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How to Become a Fashion Designer

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A fashion designer is responsible for creating the designs for all kinds of clothing and accessories. You might think of famous designers like Armani when you hear the term, but there are lots of others. Most designers will never become a household name, but they're the people behind our jeans, shoes, shirts and purses. Here's a look at the art of designing, and what it takes to become a fashion designer.

First, you need to be honest with yourself about your abilities and get an understanding of what actually goes on in design. This is a high competition field, and it requires a hard headed, skilled person who knows what they need to do and is willing to do it. Get a degree in the industry at a good school that will teach you the basics - not just how to use your creativity. You need to know how a garment will fit, what it costs to produce one, and how to design garments that will fit a wide range of people. You'll probably need to show sketches and other design elements as part of your application.

Know how to sew. If you don't know going into design school, learn. A designer who doesn't know, hands on, how a garment goes together is going to run into a whole lot of problems later on in life. Taking the time to learn to sew well isn't optional. Plus, if you can show employers a completed garment instead of just a drawing, you'll find that you do a lot better. Don't look down on sewing if you want to go into design. It's an integral part of producing successful fashions.

Don't just stick with design courses, either. You're going to need a good head for business, so be sure to get marketing and basic business information as well. Learn design related computer programs - these days, a lot of fashion designers do their work using CAD, not pencil and paper. You'll be putting together a portfolio of your designs as you learn. This will be what you show employers at the end of your schooling. Remember to get an internship - even if it's unpaid. It'll give you the hands on experience that many designers lack. A good internship could lead to a wonderful career opportunity. Make industry connections as much as you can, and don't just stick to fashion, either. Advertising and marketing connections can be a big help.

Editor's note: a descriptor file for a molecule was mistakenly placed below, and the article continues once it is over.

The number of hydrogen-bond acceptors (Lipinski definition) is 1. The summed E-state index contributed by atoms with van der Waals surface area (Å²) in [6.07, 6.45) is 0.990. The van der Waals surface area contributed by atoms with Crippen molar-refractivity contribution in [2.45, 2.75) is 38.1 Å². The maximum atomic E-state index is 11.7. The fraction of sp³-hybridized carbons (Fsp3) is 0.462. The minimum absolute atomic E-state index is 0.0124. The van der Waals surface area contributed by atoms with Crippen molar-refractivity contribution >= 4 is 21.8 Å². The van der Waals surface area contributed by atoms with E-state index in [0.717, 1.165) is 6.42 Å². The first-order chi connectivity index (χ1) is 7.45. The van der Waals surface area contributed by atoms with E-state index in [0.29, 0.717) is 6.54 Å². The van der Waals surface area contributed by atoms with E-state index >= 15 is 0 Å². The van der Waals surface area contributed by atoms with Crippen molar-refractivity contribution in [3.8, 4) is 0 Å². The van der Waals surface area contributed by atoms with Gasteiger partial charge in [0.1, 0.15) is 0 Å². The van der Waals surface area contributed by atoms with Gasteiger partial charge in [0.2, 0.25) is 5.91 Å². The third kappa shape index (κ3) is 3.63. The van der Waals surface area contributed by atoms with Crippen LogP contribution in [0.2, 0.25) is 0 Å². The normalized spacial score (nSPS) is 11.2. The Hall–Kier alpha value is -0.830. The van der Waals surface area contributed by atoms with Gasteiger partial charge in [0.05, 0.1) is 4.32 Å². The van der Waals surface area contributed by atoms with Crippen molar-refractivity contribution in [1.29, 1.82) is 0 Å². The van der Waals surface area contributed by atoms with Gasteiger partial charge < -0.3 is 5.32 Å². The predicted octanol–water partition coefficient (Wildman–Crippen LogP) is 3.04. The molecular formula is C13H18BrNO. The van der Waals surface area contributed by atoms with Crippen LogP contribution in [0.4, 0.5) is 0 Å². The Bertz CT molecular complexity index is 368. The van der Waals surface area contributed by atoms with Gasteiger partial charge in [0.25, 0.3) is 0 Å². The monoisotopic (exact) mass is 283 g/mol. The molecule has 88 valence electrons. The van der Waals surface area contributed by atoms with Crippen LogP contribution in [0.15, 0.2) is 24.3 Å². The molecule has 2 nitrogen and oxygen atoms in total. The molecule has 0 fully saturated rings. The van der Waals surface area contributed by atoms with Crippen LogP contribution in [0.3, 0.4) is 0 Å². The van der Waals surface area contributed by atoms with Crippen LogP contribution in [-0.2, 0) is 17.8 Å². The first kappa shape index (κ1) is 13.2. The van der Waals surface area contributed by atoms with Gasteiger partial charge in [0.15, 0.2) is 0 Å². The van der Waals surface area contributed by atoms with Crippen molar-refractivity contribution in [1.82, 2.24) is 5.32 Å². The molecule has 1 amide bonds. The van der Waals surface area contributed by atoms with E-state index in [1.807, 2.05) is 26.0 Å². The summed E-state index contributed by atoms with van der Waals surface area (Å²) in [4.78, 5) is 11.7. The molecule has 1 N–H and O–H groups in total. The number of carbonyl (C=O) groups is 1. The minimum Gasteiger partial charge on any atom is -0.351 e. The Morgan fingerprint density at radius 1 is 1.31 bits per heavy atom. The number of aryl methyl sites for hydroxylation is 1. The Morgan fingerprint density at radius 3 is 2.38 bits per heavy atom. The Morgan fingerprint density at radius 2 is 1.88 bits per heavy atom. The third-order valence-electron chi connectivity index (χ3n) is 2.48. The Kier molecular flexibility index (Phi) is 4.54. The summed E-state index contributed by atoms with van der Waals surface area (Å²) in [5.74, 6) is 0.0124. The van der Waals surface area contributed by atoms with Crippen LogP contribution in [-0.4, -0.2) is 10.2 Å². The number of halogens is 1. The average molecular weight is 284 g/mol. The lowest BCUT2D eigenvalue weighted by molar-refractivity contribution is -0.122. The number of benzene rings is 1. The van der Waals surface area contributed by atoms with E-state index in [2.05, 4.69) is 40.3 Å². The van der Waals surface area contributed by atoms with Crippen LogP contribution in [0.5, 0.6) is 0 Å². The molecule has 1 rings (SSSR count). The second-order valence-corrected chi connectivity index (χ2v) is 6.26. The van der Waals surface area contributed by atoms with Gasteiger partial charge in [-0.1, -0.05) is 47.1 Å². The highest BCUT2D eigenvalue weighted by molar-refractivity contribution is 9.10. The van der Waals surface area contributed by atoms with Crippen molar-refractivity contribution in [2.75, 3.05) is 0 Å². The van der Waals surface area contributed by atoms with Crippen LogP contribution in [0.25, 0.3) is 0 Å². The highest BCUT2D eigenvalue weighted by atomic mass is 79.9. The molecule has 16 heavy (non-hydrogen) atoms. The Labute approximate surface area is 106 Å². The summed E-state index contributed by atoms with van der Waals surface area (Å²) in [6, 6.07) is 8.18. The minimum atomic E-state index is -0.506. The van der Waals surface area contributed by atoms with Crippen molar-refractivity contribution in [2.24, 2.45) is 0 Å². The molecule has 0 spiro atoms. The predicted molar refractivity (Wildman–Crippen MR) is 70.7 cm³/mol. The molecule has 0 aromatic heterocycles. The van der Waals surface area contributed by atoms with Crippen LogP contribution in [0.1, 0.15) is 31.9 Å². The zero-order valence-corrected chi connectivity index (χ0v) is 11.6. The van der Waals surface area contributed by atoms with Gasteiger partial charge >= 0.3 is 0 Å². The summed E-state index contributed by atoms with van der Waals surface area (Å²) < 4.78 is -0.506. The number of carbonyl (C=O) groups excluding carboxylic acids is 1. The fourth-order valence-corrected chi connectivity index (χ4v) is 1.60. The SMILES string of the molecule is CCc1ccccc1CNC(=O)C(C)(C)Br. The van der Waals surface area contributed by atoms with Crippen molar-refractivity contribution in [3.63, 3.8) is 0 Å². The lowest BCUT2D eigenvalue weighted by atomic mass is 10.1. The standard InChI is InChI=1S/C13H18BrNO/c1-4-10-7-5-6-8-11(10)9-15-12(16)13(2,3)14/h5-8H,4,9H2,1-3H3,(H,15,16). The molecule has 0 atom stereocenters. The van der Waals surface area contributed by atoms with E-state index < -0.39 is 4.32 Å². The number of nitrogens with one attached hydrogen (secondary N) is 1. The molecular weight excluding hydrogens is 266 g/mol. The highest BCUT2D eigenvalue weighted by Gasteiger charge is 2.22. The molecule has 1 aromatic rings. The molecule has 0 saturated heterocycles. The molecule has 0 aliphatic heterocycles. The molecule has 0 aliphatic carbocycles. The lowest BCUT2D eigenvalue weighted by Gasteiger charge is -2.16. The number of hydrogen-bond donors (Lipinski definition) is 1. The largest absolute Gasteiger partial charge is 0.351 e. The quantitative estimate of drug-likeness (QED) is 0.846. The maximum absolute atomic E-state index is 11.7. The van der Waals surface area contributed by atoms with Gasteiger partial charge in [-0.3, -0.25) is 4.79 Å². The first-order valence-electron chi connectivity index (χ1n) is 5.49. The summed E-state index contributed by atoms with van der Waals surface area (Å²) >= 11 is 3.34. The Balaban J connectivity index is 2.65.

Fashion designers need to stay current on the trends, and be aware of past fashion, too. You need to become a walking encyclopedia of designs and techniques if you're going to produce something worthwhile, practical, and interesting. Understand that most designers in the US need to live in LA or New York City, and will get minimal recognition at first. Design jobs involve long hours, low pay, and little reward for the first few years. It takes a lot of work to stand out, but if you stick with it, your prospects will improve.

Take the time to decide which area of fashion you're going to target. After all, you'll be using different skills if you're mostly creating fashions for budget lines and everyday wear than you will if you're creating high end clothing or custom designs. Just because a garment is cheaper doesn't mean a lot of design work didn't go into it. In fact, sometimes more is necessary to cut manufacturing costs and keep the item in a price range that everyone is willing to purchase. Specialization tends to be important in design - just don't let it hurt your general knowledge. You might need to change areas of expertise later on in life.

Fashion design can be a great and rewarding field to be part of. It can also be a headache, and many designers feel trapped by long hours, tough requirements and heavy competition without much reward. You've got to know what to expect going into a fashion design field, and take the time to understand everything you'll need to know. Fashion design may not let you exercise your artistic abilities as much as you'd like, but if you understand the industry, it can still be a great career.
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 shirts  methods  knowledge  sewing  employers  design schools  clothing  CAD  handbags  architects

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